THE BLOG
01/22/2016 04:48 pm ET Updated Dec 06, 2017

Brain Surgeon Dr. Rahul Jandial Wants to Knock Cancer to its Knees

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Brain Surgeon and Scientist Dr. Rahul Jandial appears alongside Mike Tyson, Kal Penn and Mary Lynn Rajskub in FOX's show Superhuman where contestants claiming superhuman abilities are tested.

Dr. Rahul Jandial's Website , Twitter , Instagram

How did you get attached to FOX's show Superhuman?

About a year ago, the people who made the show called City of Hope wanting me to come in and talk to them for a while. I think they may have seen me from KTLA Morning News, where I am a regular contributor. They contacted me through my work.

Some people don't believe in superhuman abilities. What exactly are we talking about here? Who should watch this show? Besides a contestant winning money, what is the purpose of this show?

Think of it this way, we all watch the Super Bowl or the Olympics and we know what superhuman, or world class physical abilities are. Well, our world has people with remarkable brain talent, not physical fitness but cognitive/brain abilities. So the show is really for everyone because the young people who are in the show are remarkable with amazing back stories and good intentions with what they are going to do with the winnings. My role is to explain what is so remarkable about their brains and highlight those superhuman abilities such as sounds, smells, mathematical computations etc. When you watch the show, you almost can't believe what you're seeing. Frankly, if I hadn't been there I would have thought it was CGI or Hollywood magic. But I was there, and they do the performance under the pressure of a real audience just like an Olympian would.

What made you choose cancer as one of your main focuses?

Every year, they graduate about 17,000 medical students and everyone chooses what they want to go into. You get to choose what type of physician or surgeon to become, and more importantly how much of your life you want to dedicate to the sick. So, I always wanted to take care of the sickest of the sick and cancer patients who need brain surgery are just that. It's not just about having capable hands, it's about the humanity that is required to connect with those in crisis and profound illness. My patients can tell that I have my demons that I'm working through, I have suffered and by harnessing that I do my best to connect with people who are dying. In that way it is cathartic for me. I am my truest self with cancer patients. I'm there to help and they're there to receive help and to me when someone trusts me to open their skull to dissect a cancer of them, this requires the closest of human connection.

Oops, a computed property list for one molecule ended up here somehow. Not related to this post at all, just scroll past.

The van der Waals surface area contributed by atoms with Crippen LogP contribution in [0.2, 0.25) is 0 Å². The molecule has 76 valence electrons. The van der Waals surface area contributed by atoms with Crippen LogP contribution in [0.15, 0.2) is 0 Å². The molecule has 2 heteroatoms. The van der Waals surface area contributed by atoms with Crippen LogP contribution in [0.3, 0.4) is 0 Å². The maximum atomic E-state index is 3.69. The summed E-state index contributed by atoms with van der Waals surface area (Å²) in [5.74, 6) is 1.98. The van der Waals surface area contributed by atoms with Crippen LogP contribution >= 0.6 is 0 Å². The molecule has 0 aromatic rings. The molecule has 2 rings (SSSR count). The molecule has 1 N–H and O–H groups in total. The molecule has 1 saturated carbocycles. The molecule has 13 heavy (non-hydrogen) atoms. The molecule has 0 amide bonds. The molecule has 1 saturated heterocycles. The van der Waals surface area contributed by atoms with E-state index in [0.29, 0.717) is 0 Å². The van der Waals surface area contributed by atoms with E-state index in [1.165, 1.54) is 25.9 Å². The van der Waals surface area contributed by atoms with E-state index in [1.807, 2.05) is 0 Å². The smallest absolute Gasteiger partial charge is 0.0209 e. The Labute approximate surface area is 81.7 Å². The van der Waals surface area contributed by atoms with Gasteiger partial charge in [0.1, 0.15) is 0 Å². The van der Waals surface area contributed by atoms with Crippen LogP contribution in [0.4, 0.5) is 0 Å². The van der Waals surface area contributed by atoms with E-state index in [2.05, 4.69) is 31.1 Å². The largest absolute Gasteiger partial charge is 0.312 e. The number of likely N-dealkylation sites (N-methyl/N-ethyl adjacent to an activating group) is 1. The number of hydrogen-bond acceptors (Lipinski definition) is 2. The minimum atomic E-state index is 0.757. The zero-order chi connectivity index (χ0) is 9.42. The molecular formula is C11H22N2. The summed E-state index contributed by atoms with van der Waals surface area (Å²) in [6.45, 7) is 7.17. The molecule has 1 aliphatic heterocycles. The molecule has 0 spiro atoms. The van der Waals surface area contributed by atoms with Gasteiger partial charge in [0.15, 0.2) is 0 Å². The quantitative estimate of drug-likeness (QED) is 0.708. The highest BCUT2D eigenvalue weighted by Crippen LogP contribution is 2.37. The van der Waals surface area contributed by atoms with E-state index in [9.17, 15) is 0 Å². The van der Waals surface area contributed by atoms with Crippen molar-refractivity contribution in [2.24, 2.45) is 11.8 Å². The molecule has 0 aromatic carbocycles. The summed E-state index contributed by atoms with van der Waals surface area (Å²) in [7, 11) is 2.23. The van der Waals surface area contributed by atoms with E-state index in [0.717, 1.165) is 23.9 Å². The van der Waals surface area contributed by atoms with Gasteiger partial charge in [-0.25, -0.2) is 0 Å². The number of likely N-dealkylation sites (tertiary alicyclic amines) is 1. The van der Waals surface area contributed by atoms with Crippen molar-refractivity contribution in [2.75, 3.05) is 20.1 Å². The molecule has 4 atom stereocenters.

What exactly is a neurological disorder?

To explain that, let's go back to how we're built. We are flesh and bone and there is a very interesting flesh inside us called the Central Nervous System. It's white even though it gets a ton of blood flow. Think of it as a jelly fish floating inside a home of bone and muscle. This command center, the nervous system, wires all of what we are. Thomas Edison said the body is just meant to carry around the brain. So, a neurological disorder is when disease affects the central nervous system. This flesh that is that amazing place that leads to consciousness and faith, beauty and art, also can get diseases just like anywhere else. So I go in there and physically try to fix it as a brain surgeon.

You're a Neurosurgeon/Scientist with an M.D and Ph.D. When you were a boy, is this what you dreamed of becoming? At what point in your life did you choose this direction? Why?

I have had a very unconventional path to becoming a brain surgeon and scientist. I dropped out of college when I was 19 and worked as a security guard for a year, and of course went back, motivated by my then girlfriend who is now my wife. I just wanted to put my best foot forward and see where it went. What I realized in my neurosurgical training was that surgery helped patients live longer, but often it did not cure them. I realized that scientists create and invent medicine, and cancer cures was what they needed. So I took on a parallel, a second training as a neuroscientist and I brought that in as a complement to being a neurosurgeon. That's where my title become MD and PhD. Luckily, City of Hope offered me the chance to come in and work on both. Part of the week I would be a brain surgeon and part of the week I would be a brain scientist. It was a natural fit and they wanted me to do both. Some professions complement each other and I am fortunate to have this opportunity.

You are currently seen on TV regularly as the health and medical correspondent on LA's top rated KTLA Morning Show. With such a busy schedule, where in your schedule do you have time to continue your research and seeing patients?